Courses in sales, marketing and communication were not the only subjects to go virtual. Cooking modules – such as preparing risotto or cocktails – were also held on Zoom from the beginning of the year. The apprentices collected the necessary ingredients from the hotel beforehand. All trainees had to participate in the kitchen course, regardless of their chosen vocation. “I would never have had the time to participate if the hotel had been running normally”, says Renée Adam, who will finish her apprenticeship as a hotel technician this year. “We wanted to broaden their horizons because it benefits everyone”, explains Isabel Raschke, HR manager.
Despite all these efforts, apprentices were temporarily put on short-time working during the closure of the hotel, while keeping their normal salary. Some hotels only paid their apprentices 60% of their salary for the first three months of short-time work, then 70% and 80% in stages, as is the case for all other short-time employees. “We didn’t want to do this because the cost of living in Hamburg is very high”, says Isabel Raschke – who can now take a breather because, since the hotel reopened to business guests in April, around 95% of the apprentices are able to work full time again.
In the eye of the storm
Martin Barthels, 21, who will complete his apprenticeship as an assistant at the Saxony Employment Agency this summer, has also had to come to terms with the new situation. When he started his training, he learned, among other things, how to calculate unemployment benefit and child benefit. In March 2020, short-time working suddenly became the hot topic, a subject that even his trainers had not previously paid much attention to. While 900 companies had applied for short-time work in Saxony in the whole of 2019, in March 2021 alone there were 1,000 applications.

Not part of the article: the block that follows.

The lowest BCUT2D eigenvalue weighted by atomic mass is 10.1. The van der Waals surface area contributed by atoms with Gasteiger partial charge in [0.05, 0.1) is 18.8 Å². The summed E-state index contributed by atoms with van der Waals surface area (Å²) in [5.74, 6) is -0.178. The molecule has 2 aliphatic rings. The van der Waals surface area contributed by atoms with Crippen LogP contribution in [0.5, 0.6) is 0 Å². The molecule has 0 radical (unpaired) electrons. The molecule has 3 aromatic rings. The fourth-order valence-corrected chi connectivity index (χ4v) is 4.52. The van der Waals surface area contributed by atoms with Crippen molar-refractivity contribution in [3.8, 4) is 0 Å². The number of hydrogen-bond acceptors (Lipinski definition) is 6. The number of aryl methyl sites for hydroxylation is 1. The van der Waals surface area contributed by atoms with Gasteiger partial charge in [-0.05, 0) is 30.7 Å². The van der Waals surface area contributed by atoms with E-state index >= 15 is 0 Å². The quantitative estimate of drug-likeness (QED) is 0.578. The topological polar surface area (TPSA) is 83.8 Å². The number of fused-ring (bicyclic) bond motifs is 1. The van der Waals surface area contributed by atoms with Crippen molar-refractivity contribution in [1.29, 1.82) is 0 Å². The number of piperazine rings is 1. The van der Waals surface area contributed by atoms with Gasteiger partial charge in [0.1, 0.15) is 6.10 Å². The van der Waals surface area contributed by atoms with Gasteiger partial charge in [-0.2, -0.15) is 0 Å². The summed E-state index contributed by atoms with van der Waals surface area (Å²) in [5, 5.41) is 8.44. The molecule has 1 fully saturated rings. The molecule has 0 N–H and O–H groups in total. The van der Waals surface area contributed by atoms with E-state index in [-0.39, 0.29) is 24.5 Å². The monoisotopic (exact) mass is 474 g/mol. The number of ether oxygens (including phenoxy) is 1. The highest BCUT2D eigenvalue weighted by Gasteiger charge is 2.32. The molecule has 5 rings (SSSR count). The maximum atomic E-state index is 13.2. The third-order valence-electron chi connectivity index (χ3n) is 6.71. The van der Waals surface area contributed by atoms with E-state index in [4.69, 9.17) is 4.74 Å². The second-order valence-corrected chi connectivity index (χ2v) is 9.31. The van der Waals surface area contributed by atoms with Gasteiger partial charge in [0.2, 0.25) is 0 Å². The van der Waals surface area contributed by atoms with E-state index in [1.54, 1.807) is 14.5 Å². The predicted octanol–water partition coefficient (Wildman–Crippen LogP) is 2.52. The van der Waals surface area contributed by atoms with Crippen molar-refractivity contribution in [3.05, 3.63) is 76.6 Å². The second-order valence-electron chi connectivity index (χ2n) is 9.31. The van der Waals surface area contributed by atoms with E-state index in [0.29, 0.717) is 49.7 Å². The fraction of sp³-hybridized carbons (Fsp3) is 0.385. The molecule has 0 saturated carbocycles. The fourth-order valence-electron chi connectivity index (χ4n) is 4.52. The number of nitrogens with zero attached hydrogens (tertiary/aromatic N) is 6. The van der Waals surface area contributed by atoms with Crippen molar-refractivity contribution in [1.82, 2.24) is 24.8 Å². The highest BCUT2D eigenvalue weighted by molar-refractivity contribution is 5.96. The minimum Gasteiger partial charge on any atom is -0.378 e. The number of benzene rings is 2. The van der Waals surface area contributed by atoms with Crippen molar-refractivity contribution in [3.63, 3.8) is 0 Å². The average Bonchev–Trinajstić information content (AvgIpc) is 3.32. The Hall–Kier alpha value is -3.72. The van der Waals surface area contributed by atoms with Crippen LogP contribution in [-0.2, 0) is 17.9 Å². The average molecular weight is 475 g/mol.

To meet this demand, apprentices were also used even though it was not part of their programme. After two weeks of intensive training they found themselves on the job. Martin Barthels recalls: “At the time, nobody knew what was going to happen and the atmosphere was oppressive. We were in the eye of a storm. But I felt good.” It is no small task to provide motivation over the phone to so many people in dire distress. Martin did not need the services of the in-house psychologist that the Saxony employment agency has been offering its staff since the beginning of the crisis. Nor is he afraid of losing his job himself. On the contrary, unemployment benefits and short-time working will continue to be in great demand in the current context.
“The mood is changing”
In April 2020, over 13,000 people lost their jobs in Saxony. In April 2021, the unemployment rate stood at 6.3%, slightly above the national average of 6%. Martin Barthels is concerned about this, particularly in view of the next federal elections, due in September: “Many lives have been upended and I fear there will be a shift to the right.” In the 2019 regional elections in Saxony, the Alternative für Deutschland (AfD, far right) came out on top with 27.5% of the vote, mainly at the expense of the far left (Die Linke) and the Christian Democrats (CDU). “The CDU will continue to lose votes”, thinks Oliver Sachsze. “Many people do not understand the decisions taken during this pandemic, I am sure that this will lead to a shake-up. The mood in our country is changing, but any upheaval can be good. No one in the AfD is capable of becoming chancellor, I still have faith in our democracy.”
In collaboration with the Heinrich Böll Foundation – Paris